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SBP came up with a number of concessionary financing schemes along with 625 bps cut in policy rate to stimulate the economy in response to the economic slowdown. Overall impact of this is estimated by SBP at Rs1,580 billion (3.8% of GDP). One of the most impactful schemes where impact can go beyond short-term support is the Temporary Economic Relief Facility (TERF). This is for machinery, plants or other component financing for new projects or expansion of existing ones.

Earlier when it was launched on 17th March 2020 at 7 percent pricing for maximum per project limit of Rs5 billion, the first response from the market was lackluster. The overall sentiment was bearish and the scheme did not include financing of BMR. Only forty-four loan application (Rs50bn) were received in the following two months, with approvals granted by only two banks, amounting to a paltry Rs600 million.

The SBP, on industries request, included BMR activities in the scheme on 8th May 2020 including new domestic plants and machinery buying. The projects applications almost doubled between 15th May to 10th July with total loan amounts request at Rs66 billion. By that time, 27 projects loans were approved by banks amounting to Rs11 billion. Activity was picking up, yet the response was not overwhelming.

On 8th July, the maximum rate of financing was reduced to 5 percent from earlier 7 percent. This was to give an extra push as between March 17th and July 10th, SBP further reduced the policy rate by 550 bps to 7 percent.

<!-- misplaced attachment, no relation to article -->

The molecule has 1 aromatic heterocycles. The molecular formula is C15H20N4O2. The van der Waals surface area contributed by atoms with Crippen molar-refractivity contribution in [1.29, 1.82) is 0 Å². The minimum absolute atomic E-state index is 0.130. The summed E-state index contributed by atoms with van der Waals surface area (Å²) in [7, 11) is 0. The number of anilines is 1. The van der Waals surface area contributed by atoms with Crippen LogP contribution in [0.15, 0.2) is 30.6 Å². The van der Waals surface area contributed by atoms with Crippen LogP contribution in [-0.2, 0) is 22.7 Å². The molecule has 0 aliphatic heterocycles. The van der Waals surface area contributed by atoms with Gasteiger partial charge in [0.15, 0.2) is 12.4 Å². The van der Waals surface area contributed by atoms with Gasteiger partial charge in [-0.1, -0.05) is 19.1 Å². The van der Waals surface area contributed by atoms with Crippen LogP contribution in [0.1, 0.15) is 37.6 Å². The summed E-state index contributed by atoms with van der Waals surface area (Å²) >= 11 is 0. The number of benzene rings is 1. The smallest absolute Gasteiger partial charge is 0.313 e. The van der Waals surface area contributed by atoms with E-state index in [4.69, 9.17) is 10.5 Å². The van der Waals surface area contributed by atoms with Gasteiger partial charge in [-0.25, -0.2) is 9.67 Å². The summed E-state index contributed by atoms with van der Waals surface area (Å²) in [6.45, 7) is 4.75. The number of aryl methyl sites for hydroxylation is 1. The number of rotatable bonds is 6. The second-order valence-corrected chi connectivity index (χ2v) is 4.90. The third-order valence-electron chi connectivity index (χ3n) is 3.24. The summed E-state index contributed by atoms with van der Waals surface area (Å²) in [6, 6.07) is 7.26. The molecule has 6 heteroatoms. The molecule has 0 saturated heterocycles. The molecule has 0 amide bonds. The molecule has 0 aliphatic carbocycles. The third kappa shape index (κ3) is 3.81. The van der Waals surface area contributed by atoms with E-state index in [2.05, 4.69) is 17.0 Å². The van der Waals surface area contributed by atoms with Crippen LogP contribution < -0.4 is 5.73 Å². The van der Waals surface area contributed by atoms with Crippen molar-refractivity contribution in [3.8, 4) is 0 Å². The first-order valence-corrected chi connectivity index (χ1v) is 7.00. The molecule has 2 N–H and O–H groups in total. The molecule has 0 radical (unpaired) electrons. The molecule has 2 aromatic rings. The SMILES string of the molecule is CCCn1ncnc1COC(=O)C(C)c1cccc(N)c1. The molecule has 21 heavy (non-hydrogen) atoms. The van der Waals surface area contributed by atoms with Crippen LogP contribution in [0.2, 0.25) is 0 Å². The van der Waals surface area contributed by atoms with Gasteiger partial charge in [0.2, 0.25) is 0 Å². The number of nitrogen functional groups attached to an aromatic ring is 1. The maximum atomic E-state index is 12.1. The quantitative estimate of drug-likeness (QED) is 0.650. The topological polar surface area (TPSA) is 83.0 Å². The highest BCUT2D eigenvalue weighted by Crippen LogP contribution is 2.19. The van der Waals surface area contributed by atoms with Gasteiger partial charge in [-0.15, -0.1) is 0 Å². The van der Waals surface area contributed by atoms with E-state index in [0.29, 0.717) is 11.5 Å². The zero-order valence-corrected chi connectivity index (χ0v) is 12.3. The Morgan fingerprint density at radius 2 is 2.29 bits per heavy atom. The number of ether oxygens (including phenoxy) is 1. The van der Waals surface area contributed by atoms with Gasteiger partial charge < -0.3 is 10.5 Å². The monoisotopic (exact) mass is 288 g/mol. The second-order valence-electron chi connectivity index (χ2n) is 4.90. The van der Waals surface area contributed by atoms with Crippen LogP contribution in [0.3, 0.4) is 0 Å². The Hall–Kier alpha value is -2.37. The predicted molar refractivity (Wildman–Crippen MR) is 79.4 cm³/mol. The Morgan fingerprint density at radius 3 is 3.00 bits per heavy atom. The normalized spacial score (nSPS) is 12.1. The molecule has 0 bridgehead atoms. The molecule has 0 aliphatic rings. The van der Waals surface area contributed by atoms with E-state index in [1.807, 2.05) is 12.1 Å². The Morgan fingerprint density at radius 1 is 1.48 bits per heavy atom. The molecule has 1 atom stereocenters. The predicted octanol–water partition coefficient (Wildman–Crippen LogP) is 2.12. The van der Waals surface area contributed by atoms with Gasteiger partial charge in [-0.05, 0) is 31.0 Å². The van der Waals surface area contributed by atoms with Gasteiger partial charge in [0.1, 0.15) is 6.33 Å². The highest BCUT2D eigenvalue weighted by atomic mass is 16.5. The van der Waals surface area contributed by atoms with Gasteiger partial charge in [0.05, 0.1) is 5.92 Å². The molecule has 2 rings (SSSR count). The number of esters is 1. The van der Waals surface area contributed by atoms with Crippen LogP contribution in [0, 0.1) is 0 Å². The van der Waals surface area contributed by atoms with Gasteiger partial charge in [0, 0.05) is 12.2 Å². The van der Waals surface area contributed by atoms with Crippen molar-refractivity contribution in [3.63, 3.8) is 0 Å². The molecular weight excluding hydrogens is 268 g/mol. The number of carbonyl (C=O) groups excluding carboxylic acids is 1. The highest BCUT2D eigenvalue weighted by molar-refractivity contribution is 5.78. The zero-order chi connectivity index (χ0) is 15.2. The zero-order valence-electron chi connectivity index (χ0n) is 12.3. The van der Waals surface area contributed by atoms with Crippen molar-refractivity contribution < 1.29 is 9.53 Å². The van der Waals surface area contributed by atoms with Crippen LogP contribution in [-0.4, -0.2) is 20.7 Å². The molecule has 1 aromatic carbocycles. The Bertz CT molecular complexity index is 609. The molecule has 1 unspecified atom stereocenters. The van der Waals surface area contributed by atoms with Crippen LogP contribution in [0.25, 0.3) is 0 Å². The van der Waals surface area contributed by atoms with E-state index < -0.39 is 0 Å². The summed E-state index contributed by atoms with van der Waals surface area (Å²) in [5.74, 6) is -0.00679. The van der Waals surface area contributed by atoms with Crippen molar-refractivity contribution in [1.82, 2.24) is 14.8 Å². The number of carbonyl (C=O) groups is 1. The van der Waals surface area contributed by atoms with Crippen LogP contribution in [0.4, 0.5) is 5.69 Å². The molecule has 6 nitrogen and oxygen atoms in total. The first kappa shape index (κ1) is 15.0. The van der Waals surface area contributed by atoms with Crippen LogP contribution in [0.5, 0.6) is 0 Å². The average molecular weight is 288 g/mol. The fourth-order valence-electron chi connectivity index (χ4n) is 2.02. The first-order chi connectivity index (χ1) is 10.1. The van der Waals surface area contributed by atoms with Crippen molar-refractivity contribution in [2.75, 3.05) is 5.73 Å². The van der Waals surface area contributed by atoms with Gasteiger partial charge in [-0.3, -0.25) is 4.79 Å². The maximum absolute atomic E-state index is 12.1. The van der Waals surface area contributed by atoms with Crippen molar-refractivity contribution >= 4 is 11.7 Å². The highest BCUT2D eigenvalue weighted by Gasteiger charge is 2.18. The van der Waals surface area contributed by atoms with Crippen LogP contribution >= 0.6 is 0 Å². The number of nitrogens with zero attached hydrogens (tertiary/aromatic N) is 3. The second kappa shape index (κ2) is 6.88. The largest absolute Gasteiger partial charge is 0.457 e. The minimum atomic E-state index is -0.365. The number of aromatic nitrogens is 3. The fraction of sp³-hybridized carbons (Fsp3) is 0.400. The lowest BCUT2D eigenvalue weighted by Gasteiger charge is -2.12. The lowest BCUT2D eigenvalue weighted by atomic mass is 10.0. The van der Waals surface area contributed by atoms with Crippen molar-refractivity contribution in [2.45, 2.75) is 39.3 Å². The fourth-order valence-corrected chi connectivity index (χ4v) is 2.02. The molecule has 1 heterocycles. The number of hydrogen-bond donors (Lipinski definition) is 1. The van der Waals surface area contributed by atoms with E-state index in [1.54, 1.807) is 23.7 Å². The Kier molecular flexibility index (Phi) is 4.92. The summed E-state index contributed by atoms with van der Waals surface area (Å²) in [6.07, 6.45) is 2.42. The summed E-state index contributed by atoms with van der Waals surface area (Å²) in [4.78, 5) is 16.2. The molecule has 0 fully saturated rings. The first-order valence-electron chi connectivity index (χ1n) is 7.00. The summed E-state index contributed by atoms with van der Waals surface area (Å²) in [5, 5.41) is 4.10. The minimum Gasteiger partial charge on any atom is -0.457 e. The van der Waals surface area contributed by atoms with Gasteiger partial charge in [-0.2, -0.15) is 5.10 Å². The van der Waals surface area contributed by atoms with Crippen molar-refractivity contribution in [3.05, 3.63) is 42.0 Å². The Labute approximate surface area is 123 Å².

With economic confidence rebuilding, and overall recovery, demand began to grow for expansion and new projects under TERF. From 10th July to 17th Sep, project loans request almost tripled from 85 to 212. The loans request amount increased from Rs66 billion to Rs212 billion. And the accepted loans have grown over 7 times to reach Rs78 billion. The number is still growing, and the facility is available for businesses to avail till 31st March 2021.

Some leading industrialist are happy with this scheme and many are still applying. Many textile players are using this facility for expanding exports and for import substitution in the value chain - by increasing manufacturing of yarn and weaving to reduce the imported material (after processing) for exports of made-up textiles. One new auto assembler is of the view that the company may use this scheme for localization of parts in-house. In cement, some may use this facility to expand in South to meet growing demand of clinker exports.

TERF is clearly helping the manufacturing base to grow. Earlier, such concessionary schemes were available for exporting sectors only. Now it is open for economy wide – mainly for manufacturing. This scheme is surely giving a much-needed push; but it is not enough to unlock the manufacturing potential. For that to happen, energy puzzle – seamless availability at affordable prices, must be resolved. All eyes are on Islamabad to start working on energy sector deregulation, as there is a limit that the central bank in Karachi can do.